Third WEF Spy Coast Farm Young Sporthorse Show Scheduled for Mar. 22
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WELLINGTON, Florida, Mar. 1–The last of the three Spy Coast Farm Young Sporthorse Shows offering $30,000 in prize money at the 2011 Winter Equestrian Festival is scheduled for Mar. 22, with several dressage and jumper prospects already qualified for the final in Wellington in December.
The most successful horse in the five-year-old dressage classes has been Don Joseph by Don Kennedy out of Calmera by Santander, owned by Gaye Scarpa of Wellington and trained and ridden by Ilse Schwarz, a U.S.-based Australian. Don Joseph has won every class entered in the first two competitions in both dressage and suitability under saddle.
Gaye Scarpa bought Calmera at the Oldenburg Elite Auction in Vechta, Germany, and Don Kennedy is the third foal since then, all of which have been rated premium. Don Kennedy has been trained by Ilse Schwarz since being imported a year ago.
The most successful four-year-old dressage horse has been Duesenberg by Don Schufro out of a Sandro Hit mare owned and ridden by Jane Cleveland of Nashville, qualifying for both the dressage test and suitability under saddle.
The U.S.-bred Arrick Harper by Argentinus out of Hearts Afire by Harper and owned by breeder Judy Yancey of Ocala, Florida, also trained and ridden by Ilse Schwarz, has qualified for the four-year-old finals in both dressage and suitability under saddle.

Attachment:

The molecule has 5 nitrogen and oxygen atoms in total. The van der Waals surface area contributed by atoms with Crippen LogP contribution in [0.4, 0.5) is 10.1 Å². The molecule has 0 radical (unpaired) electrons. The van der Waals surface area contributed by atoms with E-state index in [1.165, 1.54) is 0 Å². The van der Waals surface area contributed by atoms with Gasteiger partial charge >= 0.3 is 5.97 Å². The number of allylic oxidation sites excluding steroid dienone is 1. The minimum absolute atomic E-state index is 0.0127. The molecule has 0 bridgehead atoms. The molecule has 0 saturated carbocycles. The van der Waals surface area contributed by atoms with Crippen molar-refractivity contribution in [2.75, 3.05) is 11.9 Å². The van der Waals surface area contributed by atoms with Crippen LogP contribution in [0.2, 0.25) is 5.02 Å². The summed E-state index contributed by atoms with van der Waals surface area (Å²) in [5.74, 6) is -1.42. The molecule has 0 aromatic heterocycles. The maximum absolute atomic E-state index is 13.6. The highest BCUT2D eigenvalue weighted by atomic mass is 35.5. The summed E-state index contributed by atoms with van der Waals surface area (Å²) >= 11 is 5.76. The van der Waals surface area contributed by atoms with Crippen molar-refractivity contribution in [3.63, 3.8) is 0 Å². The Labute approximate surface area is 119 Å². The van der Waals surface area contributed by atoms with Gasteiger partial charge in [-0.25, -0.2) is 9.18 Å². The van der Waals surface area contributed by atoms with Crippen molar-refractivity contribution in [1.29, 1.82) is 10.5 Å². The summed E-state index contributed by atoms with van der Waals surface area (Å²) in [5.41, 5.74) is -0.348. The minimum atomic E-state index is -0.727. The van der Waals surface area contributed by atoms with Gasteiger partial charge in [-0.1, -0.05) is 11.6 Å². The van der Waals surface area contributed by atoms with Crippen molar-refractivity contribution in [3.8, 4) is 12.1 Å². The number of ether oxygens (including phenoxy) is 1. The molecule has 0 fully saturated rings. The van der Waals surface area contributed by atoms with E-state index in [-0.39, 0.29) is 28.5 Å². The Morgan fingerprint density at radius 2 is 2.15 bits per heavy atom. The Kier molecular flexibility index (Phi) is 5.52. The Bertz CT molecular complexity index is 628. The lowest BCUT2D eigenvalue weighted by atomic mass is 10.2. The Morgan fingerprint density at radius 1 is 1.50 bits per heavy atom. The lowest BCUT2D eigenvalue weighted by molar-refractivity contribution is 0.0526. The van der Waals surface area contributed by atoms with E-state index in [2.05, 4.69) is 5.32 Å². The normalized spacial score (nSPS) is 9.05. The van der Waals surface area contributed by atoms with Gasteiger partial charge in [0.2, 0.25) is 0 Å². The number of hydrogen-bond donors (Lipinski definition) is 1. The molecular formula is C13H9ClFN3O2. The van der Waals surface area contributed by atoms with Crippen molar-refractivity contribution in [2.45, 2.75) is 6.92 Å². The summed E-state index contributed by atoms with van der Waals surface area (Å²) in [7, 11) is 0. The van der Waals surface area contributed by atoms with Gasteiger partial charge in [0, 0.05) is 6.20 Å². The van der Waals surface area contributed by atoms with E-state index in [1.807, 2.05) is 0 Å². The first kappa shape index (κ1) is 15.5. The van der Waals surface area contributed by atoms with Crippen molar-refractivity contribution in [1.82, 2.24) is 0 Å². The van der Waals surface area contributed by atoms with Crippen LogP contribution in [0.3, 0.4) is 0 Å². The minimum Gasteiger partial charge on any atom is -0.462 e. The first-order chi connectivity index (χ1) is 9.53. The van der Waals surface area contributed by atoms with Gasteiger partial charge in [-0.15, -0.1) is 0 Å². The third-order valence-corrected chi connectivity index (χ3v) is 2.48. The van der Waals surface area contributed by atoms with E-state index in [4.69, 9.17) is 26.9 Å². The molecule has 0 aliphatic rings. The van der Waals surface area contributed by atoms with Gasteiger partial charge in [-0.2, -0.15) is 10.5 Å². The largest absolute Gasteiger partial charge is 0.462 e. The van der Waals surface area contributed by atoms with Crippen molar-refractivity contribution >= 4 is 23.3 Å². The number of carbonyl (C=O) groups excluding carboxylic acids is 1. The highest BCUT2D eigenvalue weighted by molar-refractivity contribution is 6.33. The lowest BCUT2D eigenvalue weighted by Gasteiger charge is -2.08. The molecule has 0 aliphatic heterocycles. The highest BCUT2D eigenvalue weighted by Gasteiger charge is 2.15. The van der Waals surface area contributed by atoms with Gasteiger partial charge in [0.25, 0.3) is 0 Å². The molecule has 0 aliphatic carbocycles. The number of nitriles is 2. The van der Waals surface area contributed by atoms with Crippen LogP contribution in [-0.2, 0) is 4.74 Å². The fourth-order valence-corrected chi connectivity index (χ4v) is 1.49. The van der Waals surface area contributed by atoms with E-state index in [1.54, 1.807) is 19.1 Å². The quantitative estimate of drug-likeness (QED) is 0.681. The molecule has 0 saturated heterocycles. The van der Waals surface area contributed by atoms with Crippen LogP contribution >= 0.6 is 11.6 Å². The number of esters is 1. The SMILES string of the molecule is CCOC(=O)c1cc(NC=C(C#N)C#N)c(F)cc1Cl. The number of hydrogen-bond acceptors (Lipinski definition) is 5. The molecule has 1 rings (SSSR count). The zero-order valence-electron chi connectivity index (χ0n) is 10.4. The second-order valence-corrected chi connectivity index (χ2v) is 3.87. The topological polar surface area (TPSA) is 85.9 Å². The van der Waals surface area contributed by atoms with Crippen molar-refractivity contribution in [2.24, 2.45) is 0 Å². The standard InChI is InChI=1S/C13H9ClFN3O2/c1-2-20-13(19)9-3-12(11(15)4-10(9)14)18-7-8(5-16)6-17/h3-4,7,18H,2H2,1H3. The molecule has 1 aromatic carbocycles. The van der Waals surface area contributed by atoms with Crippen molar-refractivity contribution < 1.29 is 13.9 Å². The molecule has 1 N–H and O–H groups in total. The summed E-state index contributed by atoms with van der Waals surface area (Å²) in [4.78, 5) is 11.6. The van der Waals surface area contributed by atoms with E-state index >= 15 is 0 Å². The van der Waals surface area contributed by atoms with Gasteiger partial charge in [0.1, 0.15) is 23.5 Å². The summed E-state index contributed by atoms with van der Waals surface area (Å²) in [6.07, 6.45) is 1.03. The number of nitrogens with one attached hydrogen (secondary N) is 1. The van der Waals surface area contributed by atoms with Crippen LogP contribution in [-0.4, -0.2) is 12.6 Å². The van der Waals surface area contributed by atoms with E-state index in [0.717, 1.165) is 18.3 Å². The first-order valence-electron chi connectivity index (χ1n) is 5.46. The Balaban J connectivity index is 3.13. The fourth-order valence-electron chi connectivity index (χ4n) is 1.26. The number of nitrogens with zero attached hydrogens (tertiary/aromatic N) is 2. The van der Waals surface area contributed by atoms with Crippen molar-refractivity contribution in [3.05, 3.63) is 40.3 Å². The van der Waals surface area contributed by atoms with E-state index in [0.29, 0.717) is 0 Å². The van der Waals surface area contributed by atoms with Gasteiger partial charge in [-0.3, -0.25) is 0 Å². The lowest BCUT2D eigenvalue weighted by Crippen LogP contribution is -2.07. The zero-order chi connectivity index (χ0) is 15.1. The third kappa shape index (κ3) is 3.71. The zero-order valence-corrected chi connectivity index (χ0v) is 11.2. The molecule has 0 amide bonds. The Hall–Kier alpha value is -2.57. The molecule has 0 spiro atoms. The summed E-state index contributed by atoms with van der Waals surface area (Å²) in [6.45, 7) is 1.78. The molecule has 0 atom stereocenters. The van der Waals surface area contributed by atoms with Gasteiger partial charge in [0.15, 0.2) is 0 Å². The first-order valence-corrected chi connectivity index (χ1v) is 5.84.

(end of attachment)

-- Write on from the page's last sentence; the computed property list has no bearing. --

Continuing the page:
The Spy Coast Farm Young Sporthorse series, Gaye Scarpa said of the competitions at the Palm Beach International Equestrian Center, has been “a wonderful opportunity to be able to expose a young horse to a show atmosphere and see how he measures up to the standard.”
“I am thrilled and grateful to Spy Coast Farm for bringing this to Wellington. This could be the beginning of a breeder’s showcase that would bring buyers and sellers to our area. Another layer to be added to the equestrian venue would be great for Wellington.”
Spy Coast Farm is one of America’s premier sport horse breeding and competition stables.
Among the features of the shows have been low entry fees, substantial prize money and world class footing.
Judges have been brought from around the country to assess horses for Suitability in Hand, Suitability for Sport, Jump Chute, Under Saddle and Schooling Dressage classes for horses aged from yearlings to five years.
The shows are organized by Equestrian Sport Productions in cooperation with the North American Studbook.
The start lists for the competitions give prices of horses for sale while the program lists breeding stallions of farms participating in the series.
Lisa Lourie, who with her husband, Robert, owns Spy Coast and is also a board member of the North American Studbook which originally proposed the idea for the series, said: “We are basically trying to create a template for Young Horse Shows where the standards are quite clearly set so that we are not over facing these horses.
“The emphasis is on style and technique more than it is the competition to win. It is the intention of this Young Horse Show to provide young horses a suitable environment to begin their first steps toward a competitive career without the pressures of the show circuit.”
Jean Yves Tola, executive director of the North American Studbook, said that plans are underway to schedule Young Sporthorse qualifying competitions in Lexington, Kentucky, a fourth show in Wellington in December and possibly other locations before the final at Palm Beach International Equestrian Center in Wellington in December.
Complete results of the first two competitions are available by clicking here